Kobe Bryant's 20-season NBA career has inspired a generation of athletes. But he won't just be remembered as one of the greatest players of all time; he'll be remembered as a beloved father and coach.
Bryantthat also killed one of his daughters, 13-year-old Gianna, and seven others. They were on their way to Bryant's Mamba Cup basketball tournament, a youth league the retired player founded. Bryant, 41, was the coach of Gianna's team.
He met his wife Vanessa in 1999. She was still in high school, and he was just 20-years-old and three years into his NBA career. When Vanessa turned 18, the two got married and eventually had four children: Natalia, now 17, Gianna, Bianka, 3, and Capri, who was born last June.
In one of his final interviews earlier this month, Bryant said he had moved on from the game that made him a household name until Gianna, nicknamed Gigi, picked up where her dad left off.
"Before Gigi got into basketball, I hardly watched it, but now that she's into basketball, it's on every night," he said. The father-daughter duo could be seen talking shop on the sidelines at a Brooklyn Nets game in December.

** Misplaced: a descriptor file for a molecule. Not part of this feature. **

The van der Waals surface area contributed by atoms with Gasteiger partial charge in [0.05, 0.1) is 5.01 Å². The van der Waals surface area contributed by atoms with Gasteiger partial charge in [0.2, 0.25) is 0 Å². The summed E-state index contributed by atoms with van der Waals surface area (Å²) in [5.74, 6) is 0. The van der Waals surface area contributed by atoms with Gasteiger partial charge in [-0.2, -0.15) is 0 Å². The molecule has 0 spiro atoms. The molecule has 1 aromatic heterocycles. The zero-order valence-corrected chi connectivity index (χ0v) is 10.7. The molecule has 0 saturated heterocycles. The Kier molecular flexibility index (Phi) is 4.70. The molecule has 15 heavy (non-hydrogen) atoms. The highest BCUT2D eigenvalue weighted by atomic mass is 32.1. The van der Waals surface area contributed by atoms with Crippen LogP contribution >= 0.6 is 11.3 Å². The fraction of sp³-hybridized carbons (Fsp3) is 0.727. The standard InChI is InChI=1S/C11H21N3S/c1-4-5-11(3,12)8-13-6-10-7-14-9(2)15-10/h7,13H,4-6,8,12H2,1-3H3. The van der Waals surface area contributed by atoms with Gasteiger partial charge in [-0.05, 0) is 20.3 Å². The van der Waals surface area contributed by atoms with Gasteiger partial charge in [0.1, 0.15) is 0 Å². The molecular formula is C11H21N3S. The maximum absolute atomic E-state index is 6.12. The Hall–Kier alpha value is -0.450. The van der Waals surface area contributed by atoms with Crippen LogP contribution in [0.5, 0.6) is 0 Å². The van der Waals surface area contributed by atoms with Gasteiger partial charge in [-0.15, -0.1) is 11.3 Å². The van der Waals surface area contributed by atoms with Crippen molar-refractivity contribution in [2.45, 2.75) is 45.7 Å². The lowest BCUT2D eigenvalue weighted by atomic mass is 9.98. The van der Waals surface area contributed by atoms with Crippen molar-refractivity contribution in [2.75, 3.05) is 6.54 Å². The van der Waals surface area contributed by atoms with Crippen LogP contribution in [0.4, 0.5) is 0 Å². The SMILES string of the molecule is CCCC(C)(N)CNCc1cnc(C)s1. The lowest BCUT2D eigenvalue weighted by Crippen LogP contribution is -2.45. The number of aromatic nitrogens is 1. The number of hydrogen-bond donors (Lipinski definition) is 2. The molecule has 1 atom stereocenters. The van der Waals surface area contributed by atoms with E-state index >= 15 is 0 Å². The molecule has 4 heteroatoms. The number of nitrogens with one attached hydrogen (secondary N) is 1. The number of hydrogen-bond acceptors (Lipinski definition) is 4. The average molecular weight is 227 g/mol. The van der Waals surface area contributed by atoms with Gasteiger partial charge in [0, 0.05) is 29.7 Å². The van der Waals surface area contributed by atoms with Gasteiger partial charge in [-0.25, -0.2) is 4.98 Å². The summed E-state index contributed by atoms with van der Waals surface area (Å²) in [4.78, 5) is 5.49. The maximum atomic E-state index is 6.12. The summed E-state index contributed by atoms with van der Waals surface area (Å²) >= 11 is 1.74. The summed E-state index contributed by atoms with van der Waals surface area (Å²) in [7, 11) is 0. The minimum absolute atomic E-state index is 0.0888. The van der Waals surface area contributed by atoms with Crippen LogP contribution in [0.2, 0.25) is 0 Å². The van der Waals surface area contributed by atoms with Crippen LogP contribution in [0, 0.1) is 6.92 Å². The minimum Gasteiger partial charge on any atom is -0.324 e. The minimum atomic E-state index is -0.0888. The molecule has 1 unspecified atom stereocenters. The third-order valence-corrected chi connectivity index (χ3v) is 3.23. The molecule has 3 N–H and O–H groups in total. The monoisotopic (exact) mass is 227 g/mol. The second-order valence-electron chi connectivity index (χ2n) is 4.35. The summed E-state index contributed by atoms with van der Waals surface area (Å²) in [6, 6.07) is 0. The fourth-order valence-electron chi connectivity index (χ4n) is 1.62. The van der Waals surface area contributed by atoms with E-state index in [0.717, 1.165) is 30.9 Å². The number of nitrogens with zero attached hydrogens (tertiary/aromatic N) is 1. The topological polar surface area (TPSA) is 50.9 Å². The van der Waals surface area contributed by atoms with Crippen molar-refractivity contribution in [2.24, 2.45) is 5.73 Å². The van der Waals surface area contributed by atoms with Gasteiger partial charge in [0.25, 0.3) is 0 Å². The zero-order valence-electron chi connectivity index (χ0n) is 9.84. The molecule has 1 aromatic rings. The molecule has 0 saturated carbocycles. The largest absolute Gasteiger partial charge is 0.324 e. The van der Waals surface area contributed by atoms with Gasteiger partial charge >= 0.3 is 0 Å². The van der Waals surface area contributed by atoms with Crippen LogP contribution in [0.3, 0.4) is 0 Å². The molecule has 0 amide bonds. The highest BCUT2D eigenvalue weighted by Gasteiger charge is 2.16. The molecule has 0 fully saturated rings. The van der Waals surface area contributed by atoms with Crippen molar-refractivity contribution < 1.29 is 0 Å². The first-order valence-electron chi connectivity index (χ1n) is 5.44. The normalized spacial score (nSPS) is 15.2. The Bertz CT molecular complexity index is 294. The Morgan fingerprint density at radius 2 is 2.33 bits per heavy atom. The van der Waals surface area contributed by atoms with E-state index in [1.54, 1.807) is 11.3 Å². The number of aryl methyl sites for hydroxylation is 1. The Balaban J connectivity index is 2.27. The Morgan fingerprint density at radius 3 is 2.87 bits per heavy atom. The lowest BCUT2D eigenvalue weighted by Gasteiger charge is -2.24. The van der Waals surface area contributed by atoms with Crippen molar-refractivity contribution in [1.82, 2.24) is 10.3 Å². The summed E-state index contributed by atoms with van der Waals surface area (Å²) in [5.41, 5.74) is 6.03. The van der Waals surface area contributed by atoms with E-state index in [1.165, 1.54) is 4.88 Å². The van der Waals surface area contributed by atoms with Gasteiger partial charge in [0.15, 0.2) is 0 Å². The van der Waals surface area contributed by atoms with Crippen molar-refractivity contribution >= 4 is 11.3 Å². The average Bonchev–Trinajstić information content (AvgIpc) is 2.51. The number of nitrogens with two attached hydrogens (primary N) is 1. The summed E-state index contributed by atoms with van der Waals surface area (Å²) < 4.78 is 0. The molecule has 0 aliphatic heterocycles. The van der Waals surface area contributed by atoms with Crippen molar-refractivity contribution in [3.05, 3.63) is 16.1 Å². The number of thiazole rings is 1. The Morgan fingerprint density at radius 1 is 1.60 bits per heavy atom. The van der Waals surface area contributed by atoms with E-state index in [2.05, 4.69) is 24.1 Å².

Bryantthat he was enjoying more time with his daughters after retirement and joked about being the only man in the house.
"I'm very comfortable with where I'm at on the totem pole," he said.
One of his biggest accomplishments was coaching Gigi's team and helping her find her stride.
"What I love the most is that we've gotten to a place now where she sees something that's making her uncomfortable on the court, she'll come up and say, 'Hey, Dad, this is what's happening. This is what I'm feeling. What should I do here?'" Bryant said.
Asked what the biggest challenge in coaching her is, he said, "Making sure she knows that I love her whether she plays well or plays like crap. It doesn't matter. It's fine. You're my daughter before you're a basketball player."
Bryant was so proud to be the father to his four daughters, and many other kids also looked up to him, especially other players in his Mamba League.
"I'm still in shock. I still can't believe that this is real," one of the players told CBS News correspondent Jonathan Vigliotti. "They meant a lot. Just two people I wanted to look up to."